The Muckle Cross has spent the past few months shrouded from public view while work was carried out on cleaning the stonework.
Now the structure has been unveiled after being restored to its former glory.
Funding for the project to preserve the fabric of the historic monument came from Moray Council, the Elgin Common Good Fund and the Elgin Conservation Area Regeneration Scheme (CARS).
The restoration work was undertaken by local company Darroch and Allan.
The Muckle Cross – which stands on the Plainstones in Elgin High Street – was constructed around 1888 although there is believed to have been a cross on the site since the late 1300s.
CARS officer Ellen Cox said the Muckle Cross was only one of around 30 projects to have benefited from funding from the regeneration scheme, with work on another 20 due to take place over the next few months.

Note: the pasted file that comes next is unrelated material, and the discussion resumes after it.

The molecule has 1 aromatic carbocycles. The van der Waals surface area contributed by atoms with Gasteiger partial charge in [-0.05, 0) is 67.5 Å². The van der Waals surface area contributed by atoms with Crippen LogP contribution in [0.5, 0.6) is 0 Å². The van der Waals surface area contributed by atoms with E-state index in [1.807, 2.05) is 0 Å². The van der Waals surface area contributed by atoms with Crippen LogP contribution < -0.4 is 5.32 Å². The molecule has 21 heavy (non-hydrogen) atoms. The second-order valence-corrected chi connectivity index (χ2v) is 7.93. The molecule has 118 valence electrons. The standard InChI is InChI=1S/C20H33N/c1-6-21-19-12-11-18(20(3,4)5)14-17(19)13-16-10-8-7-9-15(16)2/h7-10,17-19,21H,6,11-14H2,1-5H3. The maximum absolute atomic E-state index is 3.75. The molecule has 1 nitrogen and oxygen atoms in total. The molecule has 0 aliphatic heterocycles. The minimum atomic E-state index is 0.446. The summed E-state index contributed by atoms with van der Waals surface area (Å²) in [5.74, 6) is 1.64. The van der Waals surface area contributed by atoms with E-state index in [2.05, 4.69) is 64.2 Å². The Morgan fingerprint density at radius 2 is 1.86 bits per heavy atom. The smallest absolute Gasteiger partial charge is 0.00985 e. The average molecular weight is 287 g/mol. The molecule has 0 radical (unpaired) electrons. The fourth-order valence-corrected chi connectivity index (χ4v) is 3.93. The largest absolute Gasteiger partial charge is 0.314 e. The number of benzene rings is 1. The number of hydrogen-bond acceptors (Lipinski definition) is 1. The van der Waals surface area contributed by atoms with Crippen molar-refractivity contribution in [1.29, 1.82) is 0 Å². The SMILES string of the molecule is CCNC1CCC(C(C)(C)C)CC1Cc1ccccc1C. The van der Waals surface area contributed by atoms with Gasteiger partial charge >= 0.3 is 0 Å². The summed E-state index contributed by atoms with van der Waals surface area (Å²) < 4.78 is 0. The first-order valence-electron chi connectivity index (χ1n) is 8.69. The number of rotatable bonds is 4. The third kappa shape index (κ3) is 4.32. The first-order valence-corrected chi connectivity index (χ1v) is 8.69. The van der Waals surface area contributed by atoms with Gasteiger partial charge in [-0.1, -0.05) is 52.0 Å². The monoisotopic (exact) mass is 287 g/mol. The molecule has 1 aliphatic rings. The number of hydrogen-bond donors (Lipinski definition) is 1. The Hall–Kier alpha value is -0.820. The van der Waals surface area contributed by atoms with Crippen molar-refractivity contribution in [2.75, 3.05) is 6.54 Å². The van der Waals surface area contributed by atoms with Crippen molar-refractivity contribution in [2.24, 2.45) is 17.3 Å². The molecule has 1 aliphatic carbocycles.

She added: “The CARS programme has less than a year left to run so time is running out for owners and occupiers of properties in Elgin town centre to access money for building repairs.
“The scheme provides grants to help with the cost of a wide range of external repairs, including historic shopfront improvements, fascia signage, roofs, gutters, downpipes, stonework, windows and doors.
“Owners and occupiers of both residential properties and businesses are eligible to apply but the programme ends on March 31, 2018 and all eligible construction works must be finished prior to that date, so time is of the essence.”
Among town centre properties which have already benefited are Thunderton House, St Giles Church, Victoria Cottages, Elgin Bridge Club and the Harvest Centre Church.
The CARS programme, worth approximately £3.3million, secured funding from Historic Environment Scotland, Moray Council, Elgin BID and the Elgin Fund.
Launched in 2013 to help regenerate the central area of Elgin, it also includes a number of other initiatives such as training and education, the removal of high level vegetation and public realm improvements.